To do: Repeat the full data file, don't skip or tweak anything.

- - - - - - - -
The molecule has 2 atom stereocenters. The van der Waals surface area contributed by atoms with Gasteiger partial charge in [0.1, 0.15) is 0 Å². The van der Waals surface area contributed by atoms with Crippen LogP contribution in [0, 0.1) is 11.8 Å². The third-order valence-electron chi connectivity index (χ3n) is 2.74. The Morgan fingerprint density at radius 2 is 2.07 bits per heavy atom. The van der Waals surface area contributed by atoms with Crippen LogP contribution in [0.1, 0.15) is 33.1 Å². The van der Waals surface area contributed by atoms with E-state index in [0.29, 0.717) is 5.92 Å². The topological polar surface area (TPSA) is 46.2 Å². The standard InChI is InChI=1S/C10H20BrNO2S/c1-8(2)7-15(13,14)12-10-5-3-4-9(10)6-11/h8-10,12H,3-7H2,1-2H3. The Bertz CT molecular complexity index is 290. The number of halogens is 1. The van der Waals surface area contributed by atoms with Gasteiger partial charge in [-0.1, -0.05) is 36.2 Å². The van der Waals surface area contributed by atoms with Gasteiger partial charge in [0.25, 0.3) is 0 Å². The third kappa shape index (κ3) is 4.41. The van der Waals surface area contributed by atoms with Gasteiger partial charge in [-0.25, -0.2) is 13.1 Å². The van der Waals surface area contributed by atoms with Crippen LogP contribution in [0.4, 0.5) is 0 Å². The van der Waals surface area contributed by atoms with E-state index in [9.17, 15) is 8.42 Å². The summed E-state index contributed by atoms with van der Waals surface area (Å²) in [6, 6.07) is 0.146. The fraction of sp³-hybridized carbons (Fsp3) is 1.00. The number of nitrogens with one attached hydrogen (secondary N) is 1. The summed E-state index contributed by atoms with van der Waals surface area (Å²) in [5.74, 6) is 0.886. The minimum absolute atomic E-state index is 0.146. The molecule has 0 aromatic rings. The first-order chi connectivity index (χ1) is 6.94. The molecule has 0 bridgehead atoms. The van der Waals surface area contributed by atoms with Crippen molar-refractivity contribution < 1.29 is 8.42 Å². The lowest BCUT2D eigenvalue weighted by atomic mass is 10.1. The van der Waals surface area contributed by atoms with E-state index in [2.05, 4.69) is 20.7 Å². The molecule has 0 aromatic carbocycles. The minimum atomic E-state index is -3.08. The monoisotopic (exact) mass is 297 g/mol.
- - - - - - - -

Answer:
The molecule has 2 atom stereocenters. The van der Waals surface area contributed by atoms with Gasteiger partial charge in [0.1, 0.15) is 0 Å². The van der Waals surface area contributed by atoms with Crippen LogP contribution in [0, 0.1) is 11.8 Å². The third-order valence-electron chi connectivity index (χ3n) is 2.74. The Morgan fingerprint density at radius 2 is 2.07 bits per heavy atom. The van der Waals surface area contributed by atoms with Crippen LogP contribution in [0.1, 0.15) is 33.1 Å². The van der Waals surface area contributed by atoms with E-state index in [0.29, 0.717) is 5.92 Å². The topological polar surface area (TPSA) is 46.2 Å². The standard InChI is InChI=1S/C10H20BrNO2S/c1-8(2)7-15(13,14)12-10-5-3-4-9(10)6-11/h8-10,12H,3-7H2,1-2H3. The Bertz CT molecular complexity index is 290. The number of halogens is 1. The van der Waals surface area contributed by atoms with Gasteiger partial charge in [-0.1, -0.05) is 36.2 Å². The van der Waals surface area contributed by atoms with Gasteiger partial charge in [0.25, 0.3) is 0 Å². The third kappa shape index (κ3) is 4.41. The van der Waals surface area contributed by atoms with Gasteiger partial charge in [-0.25, -0.2) is 13.1 Å². The van der Waals surface area contributed by atoms with Crippen LogP contribution in [0.4, 0.5) is 0 Å². The van der Waals surface area contributed by atoms with E-state index in [9.17, 15) is 8.42 Å². The summed E-state index contributed by atoms with van der Waals surface area (Å²) in [6, 6.07) is 0.146. The fraction of sp³-hybridized carbons (Fsp3) is 1.00. The number of nitrogens with one attached hydrogen (secondary N) is 1. The summed E-state index contributed by atoms with van der Waals surface area (Å²) in [5.74, 6) is 0.886. The minimum absolute atomic E-state index is 0.146. The molecule has 0 aromatic rings. The first-order chi connectivity index (χ1) is 6.94. The molecule has 0 bridgehead atoms. The van der Waals surface area contributed by atoms with Crippen molar-refractivity contribution < 1.29 is 8.42 Å². The lowest BCUT2D eigenvalue weighted by atomic mass is 10.1. The van der Waals surface area contributed by atoms with E-state index in [2.05, 4.69) is 20.7 Å². The molecule has 0 aromatic carbocycles. The minimum atomic E-state index is -3.08. The monoisotopic (exact) mass is 297 g/mol.